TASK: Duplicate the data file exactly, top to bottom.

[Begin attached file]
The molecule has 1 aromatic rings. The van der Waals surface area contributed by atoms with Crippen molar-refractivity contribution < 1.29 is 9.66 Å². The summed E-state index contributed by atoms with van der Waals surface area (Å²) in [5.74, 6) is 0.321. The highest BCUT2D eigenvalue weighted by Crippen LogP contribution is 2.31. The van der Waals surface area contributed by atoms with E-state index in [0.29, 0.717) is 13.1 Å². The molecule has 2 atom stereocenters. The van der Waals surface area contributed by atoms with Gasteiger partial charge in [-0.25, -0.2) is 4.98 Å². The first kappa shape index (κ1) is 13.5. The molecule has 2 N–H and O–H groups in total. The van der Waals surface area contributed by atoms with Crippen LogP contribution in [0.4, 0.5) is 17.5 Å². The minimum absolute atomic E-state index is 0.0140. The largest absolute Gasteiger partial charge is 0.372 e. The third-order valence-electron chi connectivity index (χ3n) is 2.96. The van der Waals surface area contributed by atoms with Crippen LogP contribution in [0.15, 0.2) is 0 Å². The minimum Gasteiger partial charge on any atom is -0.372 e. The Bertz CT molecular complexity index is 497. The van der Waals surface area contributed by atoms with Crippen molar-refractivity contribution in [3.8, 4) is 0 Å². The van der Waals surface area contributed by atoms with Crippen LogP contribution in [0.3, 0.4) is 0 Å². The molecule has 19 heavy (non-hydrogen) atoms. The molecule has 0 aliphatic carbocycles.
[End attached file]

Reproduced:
The molecule has 1 aromatic rings. The van der Waals surface area contributed by atoms with Crippen molar-refractivity contribution < 1.29 is 9.66 Å². The summed E-state index contributed by atoms with van der Waals surface area (Å²) in [5.74, 6) is 0.321. The highest BCUT2D eigenvalue weighted by Crippen LogP contribution is 2.31. The van der Waals surface area contributed by atoms with E-state index in [0.29, 0.717) is 13.1 Å². The molecule has 2 atom stereocenters. The van der Waals surface area contributed by atoms with Gasteiger partial charge in [-0.25, -0.2) is 4.98 Å². The first kappa shape index (κ1) is 13.5. The molecule has 2 N–H and O–H groups in total. The van der Waals surface area contributed by atoms with Crippen LogP contribution in [0.4, 0.5) is 17.5 Å². The minimum absolute atomic E-state index is 0.0140. The largest absolute Gasteiger partial charge is 0.372 e. The third-order valence-electron chi connectivity index (χ3n) is 2.96. The van der Waals surface area contributed by atoms with Crippen LogP contribution in [0.15, 0.2) is 0 Å². The minimum Gasteiger partial charge on any atom is -0.372 e. The Bertz CT molecular complexity index is 497. The van der Waals surface area contributed by atoms with Crippen molar-refractivity contribution in [3.8, 4) is 0 Å². The van der Waals surface area contributed by atoms with Crippen LogP contribution in [0.3, 0.4) is 0 Å². The molecule has 19 heavy (non-hydrogen) atoms. The molecule has 0 aliphatic carbocycles.